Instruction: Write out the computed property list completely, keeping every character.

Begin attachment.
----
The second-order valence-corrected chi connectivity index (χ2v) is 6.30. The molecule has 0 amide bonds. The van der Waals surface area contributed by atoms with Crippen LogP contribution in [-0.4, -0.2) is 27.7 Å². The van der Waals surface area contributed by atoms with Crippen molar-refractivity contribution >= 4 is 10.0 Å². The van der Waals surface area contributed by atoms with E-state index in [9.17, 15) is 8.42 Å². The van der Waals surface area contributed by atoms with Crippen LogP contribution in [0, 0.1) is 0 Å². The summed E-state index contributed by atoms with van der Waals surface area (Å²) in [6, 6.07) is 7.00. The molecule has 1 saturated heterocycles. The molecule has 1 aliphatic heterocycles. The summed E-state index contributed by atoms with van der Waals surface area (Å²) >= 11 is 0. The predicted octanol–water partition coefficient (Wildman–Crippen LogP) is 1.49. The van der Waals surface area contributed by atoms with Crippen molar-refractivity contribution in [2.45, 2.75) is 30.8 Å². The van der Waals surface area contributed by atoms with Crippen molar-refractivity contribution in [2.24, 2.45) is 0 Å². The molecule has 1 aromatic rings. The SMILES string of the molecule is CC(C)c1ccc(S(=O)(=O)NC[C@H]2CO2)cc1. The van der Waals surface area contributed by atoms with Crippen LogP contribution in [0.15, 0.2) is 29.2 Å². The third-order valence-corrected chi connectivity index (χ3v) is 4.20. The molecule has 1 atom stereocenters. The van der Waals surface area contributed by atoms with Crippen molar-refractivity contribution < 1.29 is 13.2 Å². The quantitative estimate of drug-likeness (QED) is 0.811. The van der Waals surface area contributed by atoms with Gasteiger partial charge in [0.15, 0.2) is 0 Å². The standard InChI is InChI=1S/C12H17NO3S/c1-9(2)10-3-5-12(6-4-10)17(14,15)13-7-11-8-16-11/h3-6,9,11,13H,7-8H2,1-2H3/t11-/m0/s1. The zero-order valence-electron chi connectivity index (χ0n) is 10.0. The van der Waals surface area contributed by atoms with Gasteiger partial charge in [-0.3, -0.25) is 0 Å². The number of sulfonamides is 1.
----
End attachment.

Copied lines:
The second-order valence-corrected chi connectivity index (χ2v) is 6.30. The molecule has 0 amide bonds. The van der Waals surface area contributed by atoms with Crippen LogP contribution in [-0.4, -0.2) is 27.7 Å². The van der Waals surface area contributed by atoms with Crippen molar-refractivity contribution >= 4 is 10.0 Å². The van der Waals surface area contributed by atoms with E-state index in [9.17, 15) is 8.42 Å². The van der Waals surface area contributed by atoms with Crippen LogP contribution in [0, 0.1) is 0 Å². The summed E-state index contributed by atoms with van der Waals surface area (Å²) in [6, 6.07) is 7.00. The molecule has 1 saturated heterocycles. The molecule has 1 aliphatic heterocycles. The summed E-state index contributed by atoms with van der Waals surface area (Å²) >= 11 is 0. The predicted octanol–water partition coefficient (Wildman–Crippen LogP) is 1.49. The van der Waals surface area contributed by atoms with Crippen molar-refractivity contribution in [2.45, 2.75) is 30.8 Å². The van der Waals surface area contributed by atoms with Crippen molar-refractivity contribution in [2.24, 2.45) is 0 Å². The molecule has 1 aromatic rings. The SMILES string of the molecule is CC(C)c1ccc(S(=O)(=O)NC[C@H]2CO2)cc1. The van der Waals surface area contributed by atoms with Crippen LogP contribution in [0.15, 0.2) is 29.2 Å². The third-order valence-corrected chi connectivity index (χ3v) is 4.20. The molecule has 1 atom stereocenters. The van der Waals surface area contributed by atoms with Crippen molar-refractivity contribution < 1.29 is 13.2 Å². The quantitative estimate of drug-likeness (QED) is 0.811. The van der Waals surface area contributed by atoms with Gasteiger partial charge in [0.15, 0.2) is 0 Å². The standard InChI is InChI=1S/C12H17NO3S/c1-9(2)10-3-5-12(6-4-10)17(14,15)13-7-11-8-16-11/h3-6,9,11,13H,7-8H2,1-2H3/t11-/m0/s1. The zero-order valence-electron chi connectivity index (χ0n) is 10.0. The van der Waals surface area contributed by atoms with Gasteiger partial charge in [-0.3, -0.25) is 0 Å². The number of sulfonamides is 1.